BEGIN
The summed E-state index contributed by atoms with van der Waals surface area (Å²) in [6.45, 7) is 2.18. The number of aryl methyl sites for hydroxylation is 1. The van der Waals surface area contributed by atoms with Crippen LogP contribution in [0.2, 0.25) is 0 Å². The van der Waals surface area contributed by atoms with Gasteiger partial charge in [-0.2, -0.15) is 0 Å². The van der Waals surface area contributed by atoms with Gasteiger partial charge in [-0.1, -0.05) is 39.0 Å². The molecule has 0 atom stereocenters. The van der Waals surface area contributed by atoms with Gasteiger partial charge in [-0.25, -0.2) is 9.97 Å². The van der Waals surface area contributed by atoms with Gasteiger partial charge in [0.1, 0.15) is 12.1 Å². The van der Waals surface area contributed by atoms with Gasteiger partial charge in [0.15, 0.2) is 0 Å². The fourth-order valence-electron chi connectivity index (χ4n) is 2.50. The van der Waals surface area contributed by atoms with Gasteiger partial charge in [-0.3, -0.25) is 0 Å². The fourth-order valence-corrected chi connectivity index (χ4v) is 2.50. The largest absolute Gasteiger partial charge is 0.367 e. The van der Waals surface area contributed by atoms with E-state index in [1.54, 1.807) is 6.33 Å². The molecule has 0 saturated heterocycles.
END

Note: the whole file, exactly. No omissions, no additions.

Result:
The summed E-state index contributed by atoms with van der Waals surface area (Å²) in [6.45, 7) is 2.18. The number of aryl methyl sites for hydroxylation is 1. The van der Waals surface area contributed by atoms with Crippen LogP contribution in [0.2, 0.25) is 0 Å². The van der Waals surface area contributed by atoms with Gasteiger partial charge in [-0.2, -0.15) is 0 Å². The van der Waals surface area contributed by atoms with Gasteiger partial charge in [-0.1, -0.05) is 39.0 Å². The molecule has 0 atom stereocenters. The van der Waals surface area contributed by atoms with Gasteiger partial charge in [-0.25, -0.2) is 9.97 Å². The van der Waals surface area contributed by atoms with Gasteiger partial charge in [0.1, 0.15) is 12.1 Å². The van der Waals surface area contributed by atoms with Gasteiger partial charge in [0.15, 0.2) is 0 Å². The fourth-order valence-electron chi connectivity index (χ4n) is 2.50. The van der Waals surface area contributed by atoms with Gasteiger partial charge in [-0.3, -0.25) is 0 Å². The fourth-order valence-corrected chi connectivity index (χ4v) is 2.50. The largest absolute Gasteiger partial charge is 0.367 e. The van der Waals surface area contributed by atoms with E-state index in [1.54, 1.807) is 6.33 Å². The molecule has 0 saturated heterocycles.